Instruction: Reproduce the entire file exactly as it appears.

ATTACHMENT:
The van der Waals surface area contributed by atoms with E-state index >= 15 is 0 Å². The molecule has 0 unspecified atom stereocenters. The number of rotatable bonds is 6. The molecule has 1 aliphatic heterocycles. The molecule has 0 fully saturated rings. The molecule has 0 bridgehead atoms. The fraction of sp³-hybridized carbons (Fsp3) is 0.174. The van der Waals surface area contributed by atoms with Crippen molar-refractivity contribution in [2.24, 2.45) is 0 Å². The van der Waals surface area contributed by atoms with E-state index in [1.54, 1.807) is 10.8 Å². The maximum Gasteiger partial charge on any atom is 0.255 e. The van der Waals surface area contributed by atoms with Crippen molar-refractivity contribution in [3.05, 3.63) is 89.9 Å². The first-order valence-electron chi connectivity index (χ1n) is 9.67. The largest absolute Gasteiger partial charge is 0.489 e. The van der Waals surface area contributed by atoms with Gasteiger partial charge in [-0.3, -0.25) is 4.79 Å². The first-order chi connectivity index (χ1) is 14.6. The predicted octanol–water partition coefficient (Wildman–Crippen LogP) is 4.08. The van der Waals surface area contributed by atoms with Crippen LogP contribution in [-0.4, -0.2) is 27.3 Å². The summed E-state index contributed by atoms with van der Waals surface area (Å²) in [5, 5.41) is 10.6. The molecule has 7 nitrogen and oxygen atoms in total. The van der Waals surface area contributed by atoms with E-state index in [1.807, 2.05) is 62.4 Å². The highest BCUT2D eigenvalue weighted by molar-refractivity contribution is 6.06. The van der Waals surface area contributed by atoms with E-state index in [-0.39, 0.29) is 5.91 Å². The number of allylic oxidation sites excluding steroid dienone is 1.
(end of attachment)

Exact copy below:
The van der Waals surface area contributed by atoms with E-state index >= 15 is 0 Å². The molecule has 0 unspecified atom stereocenters. The number of rotatable bonds is 6. The molecule has 1 aliphatic heterocycles. The molecule has 0 fully saturated rings. The molecule has 0 bridgehead atoms. The fraction of sp³-hybridized carbons (Fsp3) is 0.174. The van der Waals surface area contributed by atoms with Crippen molar-refractivity contribution in [2.24, 2.45) is 0 Å². The van der Waals surface area contributed by atoms with E-state index in [1.54, 1.807) is 10.8 Å². The maximum Gasteiger partial charge on any atom is 0.255 e. The van der Waals surface area contributed by atoms with Crippen molar-refractivity contribution in [3.05, 3.63) is 89.9 Å². The first-order valence-electron chi connectivity index (χ1n) is 9.67. The largest absolute Gasteiger partial charge is 0.489 e. The van der Waals surface area contributed by atoms with Gasteiger partial charge in [-0.3, -0.25) is 4.79 Å². The first-order chi connectivity index (χ1) is 14.6. The predicted octanol–water partition coefficient (Wildman–Crippen LogP) is 4.08. The van der Waals surface area contributed by atoms with Crippen LogP contribution in [-0.4, -0.2) is 27.3 Å². The summed E-state index contributed by atoms with van der Waals surface area (Å²) in [5, 5.41) is 10.6. The molecule has 7 nitrogen and oxygen atoms in total. The van der Waals surface area contributed by atoms with E-state index in [1.807, 2.05) is 62.4 Å². The highest BCUT2D eigenvalue weighted by molar-refractivity contribution is 6.06. The van der Waals surface area contributed by atoms with E-state index in [-0.39, 0.29) is 5.91 Å². The number of allylic oxidation sites excluding steroid dienone is 1.